Embodiments relate to the enforcement of privacy policies, and assume that privacy and associated auditing policies are defined using one or more available tools. Tools can be used to identify the data associated with the privacy policies (including PII) in databases and other data sources. By using both sets of information, as well as the application code (including, but not limited to source and/or object and/or metadata), embodiments statically analyze the software and associated software artifacts to identify control and data flows through the program that result in access to data that has associated privacy policies. The static analysis can determine whether calls to appropriate authorization tests are performed when there is an access to the data for which there is a privacy and associated auditing policy. If not, embodiments suggest appropriate (e.g., optimal) places to insert privacy enforcement and associated auditing code. In addition, embodiments insert the appropriate code via a number of well known program transformation techniques. These include, but are not limited to, changes to the source code, deployment artifacts, and object code, and/or calls to authorization routines from the middleware that supports running the application.
Outside the IDE environments, automated transformation of the object code or in-memory representation of the software can be updated directly. Algorithmically, this is very similar to the IDE algorithms described above. The primary difference is that instead of identifying locations in the source code for inserting appropriate authorization tests, the changes are made to the object code or to the in-memory representation of the object code. Examples of object code manipulation tools include BCEL (Byte Code Engineering Library). Updating in-memory representations of object code is known to those skilled in the art; particularly for those skilled in algorithms for dynamically optimizing compilers. Thus, the authorization manager 12 may update the access node 14 code using such techniques.
Alternatively, in a managed environment the authorization manager 12 may issue recommendations to the user. Specifically, authorization manager 12 may recommend appropriate authorization test(s) as possible additional authorization requirements for the specified entry points into the access node code. The user may then manually insert the authorization tests into the access node code.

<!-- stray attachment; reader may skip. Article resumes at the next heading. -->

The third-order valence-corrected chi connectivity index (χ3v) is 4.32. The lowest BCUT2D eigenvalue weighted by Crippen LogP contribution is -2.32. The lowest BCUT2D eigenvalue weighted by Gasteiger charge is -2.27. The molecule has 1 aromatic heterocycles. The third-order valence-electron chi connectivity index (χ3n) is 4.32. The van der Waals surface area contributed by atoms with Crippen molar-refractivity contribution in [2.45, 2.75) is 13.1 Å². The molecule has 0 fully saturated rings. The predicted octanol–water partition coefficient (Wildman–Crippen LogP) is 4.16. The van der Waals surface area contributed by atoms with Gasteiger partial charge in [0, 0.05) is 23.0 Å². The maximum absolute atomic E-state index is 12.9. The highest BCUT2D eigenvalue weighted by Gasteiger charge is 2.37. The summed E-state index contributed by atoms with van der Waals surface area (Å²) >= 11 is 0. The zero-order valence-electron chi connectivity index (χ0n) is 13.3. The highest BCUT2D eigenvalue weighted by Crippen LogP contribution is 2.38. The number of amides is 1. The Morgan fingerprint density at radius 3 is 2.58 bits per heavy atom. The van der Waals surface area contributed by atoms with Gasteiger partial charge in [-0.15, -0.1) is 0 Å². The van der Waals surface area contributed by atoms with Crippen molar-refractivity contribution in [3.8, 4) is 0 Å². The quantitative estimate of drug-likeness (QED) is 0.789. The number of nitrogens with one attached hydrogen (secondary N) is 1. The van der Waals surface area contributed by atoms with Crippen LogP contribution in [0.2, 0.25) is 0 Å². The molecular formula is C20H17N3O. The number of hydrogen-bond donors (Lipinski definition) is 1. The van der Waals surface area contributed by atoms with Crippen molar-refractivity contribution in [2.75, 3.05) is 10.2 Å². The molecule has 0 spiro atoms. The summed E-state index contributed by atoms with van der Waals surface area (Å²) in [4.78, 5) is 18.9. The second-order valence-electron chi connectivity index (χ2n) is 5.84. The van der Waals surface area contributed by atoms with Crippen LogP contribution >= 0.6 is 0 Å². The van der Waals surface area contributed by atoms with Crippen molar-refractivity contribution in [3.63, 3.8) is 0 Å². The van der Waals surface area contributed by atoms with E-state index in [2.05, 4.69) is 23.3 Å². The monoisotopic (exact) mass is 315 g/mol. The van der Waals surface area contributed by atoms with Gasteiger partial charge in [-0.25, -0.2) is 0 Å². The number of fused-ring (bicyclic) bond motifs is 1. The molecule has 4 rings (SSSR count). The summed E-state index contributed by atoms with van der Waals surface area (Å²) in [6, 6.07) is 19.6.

When the processing of step 118 is completed, flow proceeds to step 120 where for each access node modified in step 118, the authorization manager 12 confirms that the authorization test is implemented through an auditing operation. The auditing may be performed in a manner similar to step 118, the difference being that the authorization manager 12 now detects whether the control-flow-graph node for access node 14 representing the access to the labeled data (LD) is post-dominated (rather than dominated) by an appropriate auditing-enforcing node. This guarantees that any sequence of operations subsequent to a labeled data access contains an appropriate auditing operation.
The capabilities of the present invention can be implemented in software, firmware, hardware or some combination thereof.
As one example, one or more aspects of the present invention can be included in an article of manufacture (e.g., one or more computer program products) having, for instance, computer usable media. The media has embodied therein, for instance, computer readable program code means for providing and facilitating the capabilities of the present invention. The article of manufacture can be included as a part of a computer system or sold separately.
Additionally, at least one program storage device readable by a machine, tangibly embodying at least one program of instructions executable by the machine to perform the capabilities of the present invention can be provided.
The flow diagrams depicted herein are just examples. There may be many variations to these diagrams or the steps (or operations) described therein without departing from the spirit of the invention. For instance, the steps may be performed in a differing order, or steps may be added, deleted or modified. All of these variations are considered a part of the claimed invention.
While the preferred embodiment to the invention has been described, it will be understood that those skilled in the art, both now and in the future, may make various improvements and enhancements which fall within the scope of the claims which follow. These claims should be construed to maintain the proper protection for the invention first described.
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|U.S. Classification||726/27, 726/26, 713/166, 726/17, 713/168, 726/1, 726/22, 713/167, 713/165, 726/10|
|Cooperative Classification||G06F21/6218, G06F21/33|
|European Classification||G06F21/62B, G06F21/33|
|4 Jan 2007||AS||Assignment|
Owner name: INTERNATIONAL BUSINESS MACHINES CORPORATION, NEW Y
Free format text: ASSIGNMENT OF ASSIGNORS INTEREST;ASSIGNORS:KOVED, LAWRENCE;PISTOIA, MARCO;REEL/FRAME:018704/0499;SIGNING DATES FROM 20061012 TO 20061016
Owner name: INTERNATIONAL BUSINESS MACHINES CORPORATION, NEW Y
Free format text: ASSIGNMENT OF ASSIGNORS INTEREST;ASSIGNORS:KOVED, LAWRENCE;PISTOIA, MARCO;SIGNING DATES FROM 20061012 TO 20061016;REEL/FRAME:018704/0499
|5 Sep 2014||REMI||Maintenance fee reminder mailed|
|25 Jan 2015||LAPS||Lapse for failure to pay maintenance fees|
|17 Mar 2015||FP||Expired due to failure to pay maintenance fee|
Effective date: 20150125